Authors: Jonathan Ripley-Evans and Nandile Dube
In recent times, we have been led to question whether a bargain struck between two reasonable business people is at risk of being invalidated by the (often) last line of defence, public policy. If the concept was clearly defined, its application would at least be a bit more predictable. Unfortunately however, public policy is an elusive and ever changing concept, morphing as society develops.
South Africa is very much a developing nation and given the role that public policy, uBuntu1 and good faith play in our Constitutional democracy, any announcement that the Constitutional Court has handed down another judgment addressing the role of public policy in contracts, causes a degree of trepidation.
Generally the courts are reluctant to meddle in contracts voluntarily executed but where one party cries foul, uttering any of the (swear) words; bad faith, contra bonos mores, uBuntu or derivatives thereof, the courts are obliged to enquire as to whether the enforcement of such terms would be unfair, unreasonable or unduly harsh.
In Beadica 231 CC and Others v Trustees for the time being of the Oregon Trust and Others (Beadica) the Constitutional Court was again faced with this very issue and for a moment, the business community (again) held its breath.
The applicants in Beadica argued that the strict enforcement of the contractual terms relating to the option to renew of their leases (and the consequence of their failure to have properly exercised this option) would be contrary to public policy. According to them, the enforcement of those terms would lead to the termination of the lease agreements and this would be contrary to the values of the Constitution, in particular the right to equality as prescribed in section 9(2). They alleged that the termination of the lease agreements would end their franchise agreements, collapse their business and lead to the failure of a Black Economic Empowerment (BEE) initiative financed by the National Economic Fund (the Fund).
In opposing the proceedings, the respondents relied upon the Constitutional Court’s decision in Barkhuizen v Napier 2007 (5) SA 323 (CC) (Barkhuizen), which made clear that the onus rests upon the party seeking to avoid the enforcement of a contractual term on the basis of public policy, to adequately explain their failure to comply with the contractual stipulation under scrutiny. The respondents argued that the applicants had failed to adequately explain their failure.
The present case turned on the crucial question as to how public policy, as a basis upon which a court may refuse to enforce terms of a contract, should be characterised. The court acknowledged that the determination of public policy is rooted in the Constitution. Constitutional rights apply indirectly to contracts as well as the enforcement of contractual terms and a careful balancing act is required to determine whether a contractual term or its enforcement, would be contrary to public policy. With this in mind, as set out in Barkhuizen, a party seeking to avoid the enforcement of a contractual term is required to demonstrate a good reason for failing to comply with the term under scrutiny.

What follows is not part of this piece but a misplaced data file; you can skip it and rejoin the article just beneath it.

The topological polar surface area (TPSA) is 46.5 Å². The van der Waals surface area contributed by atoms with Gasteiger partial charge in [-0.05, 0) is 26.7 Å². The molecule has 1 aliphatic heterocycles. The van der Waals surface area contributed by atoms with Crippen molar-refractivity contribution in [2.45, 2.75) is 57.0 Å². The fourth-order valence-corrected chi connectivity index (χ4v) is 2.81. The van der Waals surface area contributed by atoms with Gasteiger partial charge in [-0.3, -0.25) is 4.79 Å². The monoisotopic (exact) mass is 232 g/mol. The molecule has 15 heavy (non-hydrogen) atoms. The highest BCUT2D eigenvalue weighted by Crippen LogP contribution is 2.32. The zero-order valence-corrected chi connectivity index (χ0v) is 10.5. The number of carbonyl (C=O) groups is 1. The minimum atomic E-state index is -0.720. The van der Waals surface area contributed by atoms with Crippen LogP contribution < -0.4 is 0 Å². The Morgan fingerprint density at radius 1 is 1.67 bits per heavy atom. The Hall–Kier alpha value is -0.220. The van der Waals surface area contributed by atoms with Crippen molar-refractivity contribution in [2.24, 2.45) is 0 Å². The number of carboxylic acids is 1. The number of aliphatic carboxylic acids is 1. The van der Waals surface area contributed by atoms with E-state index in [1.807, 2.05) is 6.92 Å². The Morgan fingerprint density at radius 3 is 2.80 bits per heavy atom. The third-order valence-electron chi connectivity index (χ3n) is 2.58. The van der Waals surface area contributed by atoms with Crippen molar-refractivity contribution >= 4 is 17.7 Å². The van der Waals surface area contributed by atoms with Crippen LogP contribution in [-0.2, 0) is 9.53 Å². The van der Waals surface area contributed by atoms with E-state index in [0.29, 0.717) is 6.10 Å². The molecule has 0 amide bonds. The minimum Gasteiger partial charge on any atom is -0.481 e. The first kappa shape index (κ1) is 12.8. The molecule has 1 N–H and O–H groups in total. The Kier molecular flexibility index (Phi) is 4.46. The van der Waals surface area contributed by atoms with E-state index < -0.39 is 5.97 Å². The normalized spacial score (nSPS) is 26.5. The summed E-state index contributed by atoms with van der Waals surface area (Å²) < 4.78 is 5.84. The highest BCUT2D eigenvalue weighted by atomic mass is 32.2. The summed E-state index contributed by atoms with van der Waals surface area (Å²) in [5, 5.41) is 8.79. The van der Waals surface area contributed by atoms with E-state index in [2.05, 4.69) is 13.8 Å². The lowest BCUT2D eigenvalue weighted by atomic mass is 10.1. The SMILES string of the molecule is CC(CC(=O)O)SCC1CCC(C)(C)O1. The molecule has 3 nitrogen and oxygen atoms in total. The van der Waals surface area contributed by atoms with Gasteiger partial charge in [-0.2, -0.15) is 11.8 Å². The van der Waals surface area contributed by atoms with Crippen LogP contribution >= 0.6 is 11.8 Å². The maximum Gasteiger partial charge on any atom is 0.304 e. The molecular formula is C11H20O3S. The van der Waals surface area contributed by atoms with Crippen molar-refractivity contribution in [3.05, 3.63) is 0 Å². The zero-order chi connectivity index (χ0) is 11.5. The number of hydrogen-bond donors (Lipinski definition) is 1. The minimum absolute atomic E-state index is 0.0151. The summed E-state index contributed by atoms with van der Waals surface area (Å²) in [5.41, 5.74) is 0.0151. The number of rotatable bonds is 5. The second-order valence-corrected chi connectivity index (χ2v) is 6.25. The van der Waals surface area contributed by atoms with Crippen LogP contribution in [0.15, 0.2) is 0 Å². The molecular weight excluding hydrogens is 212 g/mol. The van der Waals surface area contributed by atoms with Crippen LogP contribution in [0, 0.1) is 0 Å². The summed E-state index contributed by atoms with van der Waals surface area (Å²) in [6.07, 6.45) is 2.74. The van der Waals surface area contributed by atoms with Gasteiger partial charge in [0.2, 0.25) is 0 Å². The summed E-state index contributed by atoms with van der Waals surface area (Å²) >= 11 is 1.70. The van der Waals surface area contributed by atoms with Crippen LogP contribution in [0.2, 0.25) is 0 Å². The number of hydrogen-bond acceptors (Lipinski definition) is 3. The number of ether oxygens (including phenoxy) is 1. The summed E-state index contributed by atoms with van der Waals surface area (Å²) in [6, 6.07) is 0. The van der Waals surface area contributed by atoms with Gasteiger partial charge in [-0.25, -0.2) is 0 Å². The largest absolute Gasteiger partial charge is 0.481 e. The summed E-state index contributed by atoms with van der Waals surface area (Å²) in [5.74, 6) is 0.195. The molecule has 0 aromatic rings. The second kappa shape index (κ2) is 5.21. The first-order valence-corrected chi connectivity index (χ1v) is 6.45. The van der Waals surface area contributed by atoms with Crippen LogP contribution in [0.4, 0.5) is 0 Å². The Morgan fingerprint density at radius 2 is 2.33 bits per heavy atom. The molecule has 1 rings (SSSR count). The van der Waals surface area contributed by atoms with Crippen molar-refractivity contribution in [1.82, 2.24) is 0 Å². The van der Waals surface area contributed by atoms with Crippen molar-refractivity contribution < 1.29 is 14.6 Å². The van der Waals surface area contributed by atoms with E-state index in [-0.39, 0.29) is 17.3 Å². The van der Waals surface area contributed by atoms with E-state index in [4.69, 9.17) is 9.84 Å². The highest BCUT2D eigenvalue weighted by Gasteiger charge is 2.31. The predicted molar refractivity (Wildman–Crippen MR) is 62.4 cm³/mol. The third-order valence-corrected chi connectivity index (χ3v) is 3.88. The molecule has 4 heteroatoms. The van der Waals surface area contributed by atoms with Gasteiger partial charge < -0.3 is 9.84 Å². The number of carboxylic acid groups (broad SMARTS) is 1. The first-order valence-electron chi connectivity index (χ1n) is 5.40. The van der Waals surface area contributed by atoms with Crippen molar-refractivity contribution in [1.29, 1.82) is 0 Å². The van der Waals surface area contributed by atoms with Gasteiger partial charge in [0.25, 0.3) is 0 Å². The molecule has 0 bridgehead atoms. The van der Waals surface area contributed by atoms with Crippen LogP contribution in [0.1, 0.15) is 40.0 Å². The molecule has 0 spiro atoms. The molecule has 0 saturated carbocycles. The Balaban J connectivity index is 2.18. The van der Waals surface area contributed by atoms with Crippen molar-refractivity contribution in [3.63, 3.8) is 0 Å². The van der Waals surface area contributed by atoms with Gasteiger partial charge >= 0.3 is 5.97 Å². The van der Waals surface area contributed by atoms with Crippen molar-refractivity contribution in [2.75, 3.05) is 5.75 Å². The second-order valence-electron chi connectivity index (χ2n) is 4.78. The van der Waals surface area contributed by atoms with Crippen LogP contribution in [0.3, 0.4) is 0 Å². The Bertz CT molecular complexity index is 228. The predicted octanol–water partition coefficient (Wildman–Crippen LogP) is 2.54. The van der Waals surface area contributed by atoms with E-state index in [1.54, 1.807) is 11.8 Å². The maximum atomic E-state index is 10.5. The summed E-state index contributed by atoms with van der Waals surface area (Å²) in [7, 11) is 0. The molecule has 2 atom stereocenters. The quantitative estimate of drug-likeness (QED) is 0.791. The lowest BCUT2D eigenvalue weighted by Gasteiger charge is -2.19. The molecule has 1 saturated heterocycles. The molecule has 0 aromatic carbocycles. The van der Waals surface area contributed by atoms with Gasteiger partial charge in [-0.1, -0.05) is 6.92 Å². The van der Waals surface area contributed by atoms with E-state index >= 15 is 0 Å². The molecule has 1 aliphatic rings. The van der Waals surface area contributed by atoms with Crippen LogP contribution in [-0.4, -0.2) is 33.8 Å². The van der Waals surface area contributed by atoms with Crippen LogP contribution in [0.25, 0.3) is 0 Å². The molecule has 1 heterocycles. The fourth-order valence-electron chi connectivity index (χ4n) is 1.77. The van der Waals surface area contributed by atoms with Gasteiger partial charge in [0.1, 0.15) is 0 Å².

In this particular instance, the only reasons given by the applicants for their failure to exercise their renewal options were that they were not sophisticated business people and had not been fully informed of their rights and obligations with regard to their options to renew the leases. In assessing this argument, the court found that the terms had been drafted in simple, uncomplicated language, which an ordinary person could reasonably be expected to understand. There were no apparent circumstances which prevented the applicants from complying with the terms of the renewal clause. Instead it appeared that the applicants simply neglected to comply with their contractual obligations.
The court decided that wording of the clause was therefore not against public policy. But even if the wording did not offend public policy, the enforcement of such terms might, in certain circumstances, contravene public policy. This is where the Barkhiuzen test was applied.
In this regard the court found that the applicants had failed to discharge their onus to demonstrate a good reason for failing to comply with the clause under scrutiny. Because of this the court determined that the enforcement of the clause would not be contrary to public policy.
As the dust settles from another Constitutional Court decision touching on public policy, we will appreciate that slowly, the elusive concept of public policy is edging toward a more defined concept capable of confident application. There is always the risk that public policy will change over time but that change is more likely to be a product of evolution and not one brought about by radical legal transformation.
As the concept of public policy continues to narrow, so too will the ability to abuse this fundamental principle of South African law.
So for the time being, we can take comfort in knowing that contracts will generally be upheld and enforced but we cannot lose sight of the fact that good faith, uBuntu and public policy all play an important role in contractual dealings.
1 ubuntu “carries in it” the ideas of humaneness, social justice and fairness and emphasises respect for human dignity, marking a shift from confrontation to conciliation (S v Makwanyane  ZACC 3; 1995 3 SA 391 (CC) para 307
For more information, please contact Jonathan Ripley-Evans and Nandile Dube or your usual Herbert Smith Freehills contact: